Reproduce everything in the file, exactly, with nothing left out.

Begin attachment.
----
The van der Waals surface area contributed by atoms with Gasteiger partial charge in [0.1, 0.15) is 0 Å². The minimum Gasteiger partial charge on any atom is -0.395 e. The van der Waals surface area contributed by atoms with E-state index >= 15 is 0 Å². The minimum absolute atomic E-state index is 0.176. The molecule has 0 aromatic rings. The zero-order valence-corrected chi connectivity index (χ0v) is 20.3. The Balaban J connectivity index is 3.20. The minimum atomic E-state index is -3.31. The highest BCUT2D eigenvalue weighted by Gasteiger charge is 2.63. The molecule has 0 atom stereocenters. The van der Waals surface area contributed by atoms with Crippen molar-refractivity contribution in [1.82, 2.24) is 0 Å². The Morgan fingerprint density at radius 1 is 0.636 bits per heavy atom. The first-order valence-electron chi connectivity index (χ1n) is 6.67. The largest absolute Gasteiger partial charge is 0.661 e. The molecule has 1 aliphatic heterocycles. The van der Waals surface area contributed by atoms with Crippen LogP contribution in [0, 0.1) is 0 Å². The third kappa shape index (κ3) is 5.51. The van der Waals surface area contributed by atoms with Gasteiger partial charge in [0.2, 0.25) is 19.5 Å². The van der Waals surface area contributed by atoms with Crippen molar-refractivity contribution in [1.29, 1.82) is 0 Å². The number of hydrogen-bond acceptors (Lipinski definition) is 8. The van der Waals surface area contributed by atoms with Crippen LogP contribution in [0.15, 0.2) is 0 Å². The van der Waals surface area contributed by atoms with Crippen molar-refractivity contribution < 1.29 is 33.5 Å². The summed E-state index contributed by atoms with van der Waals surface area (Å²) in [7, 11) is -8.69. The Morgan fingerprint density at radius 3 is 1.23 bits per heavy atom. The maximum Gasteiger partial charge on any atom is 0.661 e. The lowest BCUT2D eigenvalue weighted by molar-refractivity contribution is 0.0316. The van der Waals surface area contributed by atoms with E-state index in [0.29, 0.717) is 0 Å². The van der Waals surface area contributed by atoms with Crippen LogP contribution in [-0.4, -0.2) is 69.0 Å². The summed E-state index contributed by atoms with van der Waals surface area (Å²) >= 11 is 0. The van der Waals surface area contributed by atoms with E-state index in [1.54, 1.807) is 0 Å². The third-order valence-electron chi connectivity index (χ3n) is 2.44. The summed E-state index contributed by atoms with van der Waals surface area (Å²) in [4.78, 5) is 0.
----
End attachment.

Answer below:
The van der Waals surface area contributed by atoms with Gasteiger partial charge in [0.1, 0.15) is 0 Å². The minimum Gasteiger partial charge on any atom is -0.395 e. The van der Waals surface area contributed by atoms with E-state index >= 15 is 0 Å². The minimum absolute atomic E-state index is 0.176. The molecule has 0 aromatic rings. The zero-order valence-corrected chi connectivity index (χ0v) is 20.3. The Balaban J connectivity index is 3.20. The minimum atomic E-state index is -3.31. The highest BCUT2D eigenvalue weighted by Gasteiger charge is 2.63. The molecule has 0 atom stereocenters. The van der Waals surface area contributed by atoms with Crippen molar-refractivity contribution in [1.82, 2.24) is 0 Å². The Morgan fingerprint density at radius 1 is 0.636 bits per heavy atom. The first-order valence-electron chi connectivity index (χ1n) is 6.67. The largest absolute Gasteiger partial charge is 0.661 e. The molecule has 1 aliphatic heterocycles. The van der Waals surface area contributed by atoms with Crippen LogP contribution in [0, 0.1) is 0 Å². The third kappa shape index (κ3) is 5.51. The van der Waals surface area contributed by atoms with Gasteiger partial charge in [0.2, 0.25) is 19.5 Å². The van der Waals surface area contributed by atoms with Crippen molar-refractivity contribution in [1.29, 1.82) is 0 Å². The number of hydrogen-bond acceptors (Lipinski definition) is 8. The van der Waals surface area contributed by atoms with Crippen LogP contribution in [0.15, 0.2) is 0 Å². The van der Waals surface area contributed by atoms with Crippen molar-refractivity contribution < 1.29 is 33.5 Å². The summed E-state index contributed by atoms with van der Waals surface area (Å²) in [7, 11) is -8.69. The Morgan fingerprint density at radius 3 is 1.23 bits per heavy atom. The maximum Gasteiger partial charge on any atom is 0.661 e. The lowest BCUT2D eigenvalue weighted by molar-refractivity contribution is 0.0316. The van der Waals surface area contributed by atoms with E-state index in [0.29, 0.717) is 0 Å². The van der Waals surface area contributed by atoms with Crippen LogP contribution in [-0.4, -0.2) is 69.0 Å². The summed E-state index contributed by atoms with van der Waals surface area (Å²) >= 11 is 0. The van der Waals surface area contributed by atoms with E-state index in [1.54, 1.807) is 0 Å². The third-order valence-electron chi connectivity index (χ3n) is 2.44. The summed E-state index contributed by atoms with van der Waals surface area (Å²) in [4.78, 5) is 0.